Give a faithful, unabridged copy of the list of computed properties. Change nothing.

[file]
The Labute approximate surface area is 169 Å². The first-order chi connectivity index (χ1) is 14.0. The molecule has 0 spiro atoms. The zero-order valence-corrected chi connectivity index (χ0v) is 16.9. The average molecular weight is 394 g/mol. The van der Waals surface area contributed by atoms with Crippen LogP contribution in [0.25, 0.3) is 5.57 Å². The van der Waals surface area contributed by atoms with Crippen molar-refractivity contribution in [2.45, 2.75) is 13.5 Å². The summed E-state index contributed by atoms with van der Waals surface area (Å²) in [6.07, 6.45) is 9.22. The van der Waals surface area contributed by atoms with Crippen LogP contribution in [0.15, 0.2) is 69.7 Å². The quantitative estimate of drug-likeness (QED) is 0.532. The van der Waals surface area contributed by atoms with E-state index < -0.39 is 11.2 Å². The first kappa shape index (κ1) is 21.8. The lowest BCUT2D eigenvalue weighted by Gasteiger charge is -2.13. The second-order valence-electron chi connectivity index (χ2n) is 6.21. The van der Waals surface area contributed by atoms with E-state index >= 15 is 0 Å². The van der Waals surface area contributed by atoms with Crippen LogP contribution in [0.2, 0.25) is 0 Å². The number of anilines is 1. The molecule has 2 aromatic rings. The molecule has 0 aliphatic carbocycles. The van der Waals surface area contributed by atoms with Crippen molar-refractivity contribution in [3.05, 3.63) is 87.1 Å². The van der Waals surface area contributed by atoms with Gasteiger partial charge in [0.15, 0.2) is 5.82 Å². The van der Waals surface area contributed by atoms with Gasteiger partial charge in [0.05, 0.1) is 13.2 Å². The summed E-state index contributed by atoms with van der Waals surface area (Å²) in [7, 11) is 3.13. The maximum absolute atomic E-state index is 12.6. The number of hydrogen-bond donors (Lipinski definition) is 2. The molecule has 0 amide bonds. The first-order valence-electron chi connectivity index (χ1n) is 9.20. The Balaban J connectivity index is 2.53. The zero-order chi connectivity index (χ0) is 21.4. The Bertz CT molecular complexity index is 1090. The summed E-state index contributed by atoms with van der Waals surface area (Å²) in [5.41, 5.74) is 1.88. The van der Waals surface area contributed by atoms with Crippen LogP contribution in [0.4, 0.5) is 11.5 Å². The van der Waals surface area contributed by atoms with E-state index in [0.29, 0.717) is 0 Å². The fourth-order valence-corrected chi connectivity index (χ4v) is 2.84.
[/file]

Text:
The Labute approximate surface area is 169 Å². The first-order chi connectivity index (χ1) is 14.0. The molecule has 0 spiro atoms. The zero-order valence-corrected chi connectivity index (χ0v) is 16.9. The average molecular weight is 394 g/mol. The van der Waals surface area contributed by atoms with Crippen LogP contribution in [0.25, 0.3) is 5.57 Å². The van der Waals surface area contributed by atoms with Crippen molar-refractivity contribution in [2.45, 2.75) is 13.5 Å². The summed E-state index contributed by atoms with van der Waals surface area (Å²) in [6.07, 6.45) is 9.22. The van der Waals surface area contributed by atoms with Crippen LogP contribution in [0.15, 0.2) is 69.7 Å². The quantitative estimate of drug-likeness (QED) is 0.532. The van der Waals surface area contributed by atoms with E-state index < -0.39 is 11.2 Å². The first kappa shape index (κ1) is 21.8. The lowest BCUT2D eigenvalue weighted by Gasteiger charge is -2.13. The second-order valence-electron chi connectivity index (χ2n) is 6.21. The van der Waals surface area contributed by atoms with E-state index >= 15 is 0 Å². The van der Waals surface area contributed by atoms with Crippen LogP contribution in [0.2, 0.25) is 0 Å². The number of anilines is 1. The molecule has 2 aromatic rings. The molecule has 0 aliphatic carbocycles. The van der Waals surface area contributed by atoms with Crippen molar-refractivity contribution in [3.05, 3.63) is 87.1 Å². The van der Waals surface area contributed by atoms with Gasteiger partial charge in [0.15, 0.2) is 5.82 Å². The van der Waals surface area contributed by atoms with Gasteiger partial charge in [0.05, 0.1) is 13.2 Å². The summed E-state index contributed by atoms with van der Waals surface area (Å²) in [7, 11) is 3.13. The maximum absolute atomic E-state index is 12.6. The number of hydrogen-bond donors (Lipinski definition) is 2. The molecule has 0 amide bonds. The first-order valence-electron chi connectivity index (χ1n) is 9.20. The Balaban J connectivity index is 2.53. The zero-order chi connectivity index (χ0) is 21.4. The Bertz CT molecular complexity index is 1090. The summed E-state index contributed by atoms with van der Waals surface area (Å²) in [5.41, 5.74) is 1.88. The van der Waals surface area contributed by atoms with Crippen LogP contribution in [0.4, 0.5) is 11.5 Å². The van der Waals surface area contributed by atoms with E-state index in [0.29, 0.717) is 0 Å². The fourth-order valence-corrected chi connectivity index (χ4v) is 2.84.